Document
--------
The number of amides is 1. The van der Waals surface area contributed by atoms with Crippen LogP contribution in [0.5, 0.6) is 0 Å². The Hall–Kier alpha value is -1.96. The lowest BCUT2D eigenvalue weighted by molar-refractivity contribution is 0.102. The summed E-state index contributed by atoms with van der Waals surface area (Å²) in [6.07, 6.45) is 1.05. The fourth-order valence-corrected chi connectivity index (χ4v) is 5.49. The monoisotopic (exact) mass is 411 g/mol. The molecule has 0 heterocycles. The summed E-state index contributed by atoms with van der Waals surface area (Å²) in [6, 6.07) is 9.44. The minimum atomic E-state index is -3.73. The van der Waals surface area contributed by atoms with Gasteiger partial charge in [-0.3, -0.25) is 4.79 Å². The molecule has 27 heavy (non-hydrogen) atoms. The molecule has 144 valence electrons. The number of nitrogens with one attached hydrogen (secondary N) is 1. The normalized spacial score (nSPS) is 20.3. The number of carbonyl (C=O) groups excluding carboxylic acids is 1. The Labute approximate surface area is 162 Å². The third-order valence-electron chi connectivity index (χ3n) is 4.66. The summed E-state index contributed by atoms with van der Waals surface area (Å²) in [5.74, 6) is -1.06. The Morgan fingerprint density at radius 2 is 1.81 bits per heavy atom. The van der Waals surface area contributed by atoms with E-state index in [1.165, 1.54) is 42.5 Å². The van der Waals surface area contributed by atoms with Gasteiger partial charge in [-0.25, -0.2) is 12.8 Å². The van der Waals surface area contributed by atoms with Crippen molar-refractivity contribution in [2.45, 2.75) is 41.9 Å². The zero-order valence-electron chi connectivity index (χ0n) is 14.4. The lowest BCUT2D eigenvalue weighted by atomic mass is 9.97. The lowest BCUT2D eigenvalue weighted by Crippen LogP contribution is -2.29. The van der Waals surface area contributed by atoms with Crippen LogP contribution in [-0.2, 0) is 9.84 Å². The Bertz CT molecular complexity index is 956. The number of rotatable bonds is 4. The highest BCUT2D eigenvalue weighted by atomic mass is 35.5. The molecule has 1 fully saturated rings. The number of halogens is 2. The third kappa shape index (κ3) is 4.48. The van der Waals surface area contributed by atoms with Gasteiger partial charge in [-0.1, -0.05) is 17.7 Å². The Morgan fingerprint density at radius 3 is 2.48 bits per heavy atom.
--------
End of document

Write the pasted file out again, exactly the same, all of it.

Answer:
The number of amides is 1. The van der Waals surface area contributed by atoms with Crippen LogP contribution in [0.5, 0.6) is 0 Å². The Hall–Kier alpha value is -1.96. The lowest BCUT2D eigenvalue weighted by molar-refractivity contribution is 0.102. The summed E-state index contributed by atoms with van der Waals surface area (Å²) in [6.07, 6.45) is 1.05. The fourth-order valence-corrected chi connectivity index (χ4v) is 5.49. The monoisotopic (exact) mass is 411 g/mol. The molecule has 0 heterocycles. The summed E-state index contributed by atoms with van der Waals surface area (Å²) in [6, 6.07) is 9.44. The minimum atomic E-state index is -3.73. The van der Waals surface area contributed by atoms with Gasteiger partial charge in [-0.3, -0.25) is 4.79 Å². The molecule has 27 heavy (non-hydrogen) atoms. The molecule has 144 valence electrons. The number of nitrogens with one attached hydrogen (secondary N) is 1. The normalized spacial score (nSPS) is 20.3. The number of carbonyl (C=O) groups excluding carboxylic acids is 1. The Labute approximate surface area is 162 Å². The third-order valence-electron chi connectivity index (χ3n) is 4.66. The summed E-state index contributed by atoms with van der Waals surface area (Å²) in [5.74, 6) is -1.06. The Morgan fingerprint density at radius 2 is 1.81 bits per heavy atom. The van der Waals surface area contributed by atoms with E-state index in [1.165, 1.54) is 42.5 Å². The van der Waals surface area contributed by atoms with Gasteiger partial charge in [-0.25, -0.2) is 12.8 Å². The van der Waals surface area contributed by atoms with Crippen molar-refractivity contribution in [2.45, 2.75) is 41.9 Å². The zero-order valence-electron chi connectivity index (χ0n) is 14.4. The lowest BCUT2D eigenvalue weighted by atomic mass is 9.97. The lowest BCUT2D eigenvalue weighted by Crippen LogP contribution is -2.29. The van der Waals surface area contributed by atoms with Crippen LogP contribution in [-0.2, 0) is 9.84 Å². The Bertz CT molecular complexity index is 956. The number of rotatable bonds is 4. The highest BCUT2D eigenvalue weighted by atomic mass is 35.5. The molecule has 1 fully saturated rings. The number of halogens is 2. The third kappa shape index (κ3) is 4.48. The van der Waals surface area contributed by atoms with Gasteiger partial charge in [-0.1, -0.05) is 17.7 Å². The Morgan fingerprint density at radius 3 is 2.48 bits per heavy atom.